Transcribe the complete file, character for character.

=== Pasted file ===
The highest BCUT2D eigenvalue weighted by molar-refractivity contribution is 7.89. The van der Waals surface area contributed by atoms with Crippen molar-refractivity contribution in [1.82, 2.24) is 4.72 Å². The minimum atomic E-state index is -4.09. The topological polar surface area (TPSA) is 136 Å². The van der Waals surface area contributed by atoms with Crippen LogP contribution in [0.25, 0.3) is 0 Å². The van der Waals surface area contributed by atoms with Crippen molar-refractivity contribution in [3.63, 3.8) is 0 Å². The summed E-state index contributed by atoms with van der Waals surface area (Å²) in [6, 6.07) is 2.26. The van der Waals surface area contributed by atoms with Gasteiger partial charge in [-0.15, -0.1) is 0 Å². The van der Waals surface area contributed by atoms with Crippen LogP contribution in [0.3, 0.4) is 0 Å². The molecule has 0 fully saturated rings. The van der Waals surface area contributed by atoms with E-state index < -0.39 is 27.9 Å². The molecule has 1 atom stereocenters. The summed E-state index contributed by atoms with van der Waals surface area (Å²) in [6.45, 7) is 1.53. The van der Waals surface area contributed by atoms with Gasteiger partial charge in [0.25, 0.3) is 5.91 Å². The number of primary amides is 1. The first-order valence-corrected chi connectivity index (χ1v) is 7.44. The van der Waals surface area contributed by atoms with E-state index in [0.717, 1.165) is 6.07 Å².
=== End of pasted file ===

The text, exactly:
The highest BCUT2D eigenvalue weighted by molar-refractivity contribution is 7.89. The van der Waals surface area contributed by atoms with Crippen molar-refractivity contribution in [1.82, 2.24) is 4.72 Å². The minimum atomic E-state index is -4.09. The topological polar surface area (TPSA) is 136 Å². The van der Waals surface area contributed by atoms with Crippen LogP contribution in [0.25, 0.3) is 0 Å². The van der Waals surface area contributed by atoms with Crippen molar-refractivity contribution in [3.63, 3.8) is 0 Å². The summed E-state index contributed by atoms with van der Waals surface area (Å²) in [6, 6.07) is 2.26. The van der Waals surface area contributed by atoms with Gasteiger partial charge in [-0.15, -0.1) is 0 Å². The van der Waals surface area contributed by atoms with Crippen LogP contribution in [0.3, 0.4) is 0 Å². The molecule has 0 fully saturated rings. The van der Waals surface area contributed by atoms with E-state index < -0.39 is 27.9 Å². The molecule has 1 atom stereocenters. The summed E-state index contributed by atoms with van der Waals surface area (Å²) in [6.45, 7) is 1.53. The van der Waals surface area contributed by atoms with Gasteiger partial charge in [0.25, 0.3) is 5.91 Å². The number of primary amides is 1. The first-order valence-corrected chi connectivity index (χ1v) is 7.44. The van der Waals surface area contributed by atoms with E-state index in [0.717, 1.165) is 6.07 Å².